The 15 Species of Cranes

All  15 species of cranes found in the world can be seen in only one place: The International Crane Foundation in Baraboo, Wisconsin.  Here is a complete list of  where they are found in the wild  and how they are trending:

Black Crowned Crane- photo courtesy of the International Crane FoundationBlack Crowned Cranes:  Across Africa  Senegal and Gambia, national bird of Nigeria  to Nile River basin in Sudan and Ethiopia. – declining

Black Necked Crane -photo courtesy the International Crane FoundationBlack Necked Crane:  Qinghai-Tibetan Plateau in China,  Ladakh in India,  Yunnan-Guizhou Plateaus in China,Bhutan, Arunachal Pradesh -declining

Blue Cranes: national bird of South Africa , northern Namibia, in and around Etosha Pan- declining

Brolga Crane- photo courtesy of the International Crane FoundationBrolga Crane: Australia -stable

Demoiselle Crane- photo courtesy of the International Crane FoundationDemoiselle  Crane:   47 countries throughout the world.  Asia, Kazakhstan/central Asia, and Kalmykia- abundant . Near the Black Sea -declining, the Atlas plateau of northern Africa, and Turkey- near extinction.

Eurasian Crane-photo courtesy of the International Crane FoundationEurasian Crane: Europe, western Russia, central Asia-stable to increasing with some loss in migration areas

GreyCrowned-photo courtesy of the International Crane FoundationGrey Crowned Cranes:  Tanzania Angola, Namibia, Botswana, Zimbabwe, and South Africa. Uganda, Kenya, Tanzania, Burundi, Rwanda, Democratic Republic of Congo, northern Zimbabwe, and northern Mozambique, The Grey Crowned Crane is the national bird of Uganda. East African -declining with South African -stable

Hooded Crane-photo courtesy of the International Crane FoundationHooded Crane: southeastern Russia and northern China. Russia-Mongolia-China border region,  the Japanese island of Kyushu. in southern Japan, in South Korea, and at several sites along the middle Yangtze River in China. -declining

Red-crowned Crane-photo courtesy of the International Crane FoundationRed- Crowned Crane: temperate East Asia and  in Japan, China, and the Korean Peninsula- declining

Sandhill Cranes-photo courtesy of the International Crane FoundationSandhill Cranes: World’s most abundant -North America, extending into Cuba and far northeastern Siberia- stable to increasing!

Sarus- photo courtesy of the International Crane foundation
Sarus Crane: World’s tallest, India and the western half of Nepal’s Terai Lowlands Pakistan, Indochina. Myanmar, Vietnam, and Cambodia.  Yunnan Province (China) and Lao People’s Democratic Republic, in northeastern Australia – declining

Siberian Crane- photo courtesy of the International Crane FoundationSiberian Cranes:  northeastern Siberia and middle Yangtze River in China. along the south coast of the Caspian Sea in Iran and just south of the Ob River east of the Ural Mountains in Russia- RAPID decline

Wattled Crane-photo courtesy of the International Crane FoundationWattled Crane: eleven sub-Saharan countries in Africa,the highlands of Ethiopia,  Zambia. Okavango Delta of Botswana – declining

white naped crane-photo courtesy of the International Crane FoundationWhite Naped Crane: Mongolia, northeastern China,  southeastern Russia. the Yellow River delta, wetlands in the middle Yangtze River valley, through the Korean peninsula, in the Demilitarized Zone (DMZ) between North and South Korea, the Japanese island of Kyushu outside the city of Izumi- declining.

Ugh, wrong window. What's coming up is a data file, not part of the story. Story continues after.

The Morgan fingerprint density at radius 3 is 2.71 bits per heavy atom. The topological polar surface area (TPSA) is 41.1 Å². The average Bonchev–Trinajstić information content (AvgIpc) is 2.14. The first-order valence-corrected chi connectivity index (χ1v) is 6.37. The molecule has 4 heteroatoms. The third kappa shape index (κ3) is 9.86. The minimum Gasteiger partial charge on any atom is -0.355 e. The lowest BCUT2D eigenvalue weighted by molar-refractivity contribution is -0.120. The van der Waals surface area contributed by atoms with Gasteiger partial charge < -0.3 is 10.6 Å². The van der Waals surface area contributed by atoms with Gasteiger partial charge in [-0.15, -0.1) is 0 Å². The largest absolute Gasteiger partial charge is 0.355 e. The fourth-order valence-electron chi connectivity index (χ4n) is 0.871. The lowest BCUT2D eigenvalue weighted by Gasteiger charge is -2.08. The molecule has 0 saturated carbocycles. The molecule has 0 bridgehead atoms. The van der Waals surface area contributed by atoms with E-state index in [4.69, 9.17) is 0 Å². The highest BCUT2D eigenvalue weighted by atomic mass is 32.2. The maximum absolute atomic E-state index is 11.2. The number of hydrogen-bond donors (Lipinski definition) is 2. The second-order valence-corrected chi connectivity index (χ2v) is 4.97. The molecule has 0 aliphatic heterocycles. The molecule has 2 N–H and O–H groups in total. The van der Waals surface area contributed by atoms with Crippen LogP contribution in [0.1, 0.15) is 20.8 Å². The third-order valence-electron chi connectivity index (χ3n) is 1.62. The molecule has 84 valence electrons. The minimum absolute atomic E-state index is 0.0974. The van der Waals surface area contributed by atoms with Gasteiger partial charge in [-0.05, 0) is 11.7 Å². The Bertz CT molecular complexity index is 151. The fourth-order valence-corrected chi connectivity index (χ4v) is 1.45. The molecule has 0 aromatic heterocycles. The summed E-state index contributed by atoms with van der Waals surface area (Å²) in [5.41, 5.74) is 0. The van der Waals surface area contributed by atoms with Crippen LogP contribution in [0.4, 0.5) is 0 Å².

Whooping Crane -courtesy of the International Crane FoundationWhooping Cranes:  Wisconsin, Florida – increasing

The whooping cranes and the sandhill cranes are in our area. Have you seen cranes where you live or traveled?

If you like nature, conservation or birds I’m sure you would enjoy a visit to the International Crane Foundation. Read about our visit here:

http://traveldesigned.com/2011/09/cranes-international-crane-foundation/

 

*Information and photos on this list are from the International Crane Foundation.

If you’d like to visit the ICF and see all 15 species of cranes it’s on Shady Lane Road between Baraboo and the Wisconsin Dells.

Phone: 608-356-9462

Admission:

ICF Members: free

Adults: $9.50

Seniors/Students: $8.00

Youth: (6-17): $5.00

Children under 5: Free

Free parking and picnic area

Guided Tours: 10 am, 1 and 3 pm  Memorial Day- Labor Day, weekend only in April, May, September and October.

Please, no pets.

Twitter: twitter.com/savingcranes

Facebook: facebook.com/savingcranes

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5 Responses to “The 15 Species of Cranes”

  1. July 2, 2014 at 2:52 pm #

    I live at the foot hills of the Smokies and we have cranes fishing in falls and creeks in our area. I see one fly over my place bout every week.

  2. October 11, 2011 at 1:16 pm #

    How exciting! I love to hear others enjoy nature as much as I do.
    TravelDesigned recently posted..The 15 Species of CranesMy Profile

  3. October 11, 2011 at 4:01 am #

    Good to see this post and to get some feedins on various species of Cranes in the world. I have personally seen the Black Necked Cranes in Ladakh – India and they are one of the most elegant species.

  4. September 24, 2011 at 10:39 am #

    I LOVE cranes. Sandhill cranes spend the winter a few hours south of Santa Fe. We try to visit them each year. They also have annual Sandhill Crane Festival. Watching them take off (and land) is magical.
    santafetraveler recently posted..Photo of the week: Octagonal barn along Iowa’s Raccoon RiverMy Profile

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